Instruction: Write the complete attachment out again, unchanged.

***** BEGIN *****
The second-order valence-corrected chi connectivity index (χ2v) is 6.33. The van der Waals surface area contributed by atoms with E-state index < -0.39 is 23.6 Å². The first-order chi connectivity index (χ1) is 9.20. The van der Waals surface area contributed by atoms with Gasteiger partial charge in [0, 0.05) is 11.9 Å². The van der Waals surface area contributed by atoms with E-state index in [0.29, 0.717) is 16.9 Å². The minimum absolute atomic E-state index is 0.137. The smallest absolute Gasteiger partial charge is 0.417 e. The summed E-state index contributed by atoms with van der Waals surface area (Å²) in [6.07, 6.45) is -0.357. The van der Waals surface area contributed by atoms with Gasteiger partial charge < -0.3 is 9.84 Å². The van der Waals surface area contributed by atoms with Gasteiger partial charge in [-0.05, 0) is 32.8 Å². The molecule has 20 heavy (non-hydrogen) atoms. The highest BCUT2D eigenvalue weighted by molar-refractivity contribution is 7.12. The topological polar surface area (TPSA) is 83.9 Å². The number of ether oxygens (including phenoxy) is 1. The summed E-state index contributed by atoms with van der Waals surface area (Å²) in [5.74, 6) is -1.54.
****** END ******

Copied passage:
The second-order valence-corrected chi connectivity index (χ2v) is 6.33. The van der Waals surface area contributed by atoms with E-state index < -0.39 is 23.6 Å². The first-order chi connectivity index (χ1) is 9.20. The van der Waals surface area contributed by atoms with Gasteiger partial charge in [0, 0.05) is 11.9 Å². The van der Waals surface area contributed by atoms with E-state index in [0.29, 0.717) is 16.9 Å². The minimum absolute atomic E-state index is 0.137. The smallest absolute Gasteiger partial charge is 0.417 e. The summed E-state index contributed by atoms with van der Waals surface area (Å²) in [6.07, 6.45) is -0.357. The van der Waals surface area contributed by atoms with Gasteiger partial charge < -0.3 is 9.84 Å². The van der Waals surface area contributed by atoms with Gasteiger partial charge in [-0.05, 0) is 32.8 Å². The molecule has 20 heavy (non-hydrogen) atoms. The highest BCUT2D eigenvalue weighted by molar-refractivity contribution is 7.12. The topological polar surface area (TPSA) is 83.9 Å². The number of ether oxygens (including phenoxy) is 1. The summed E-state index contributed by atoms with van der Waals surface area (Å²) in [5.74, 6) is -1.54.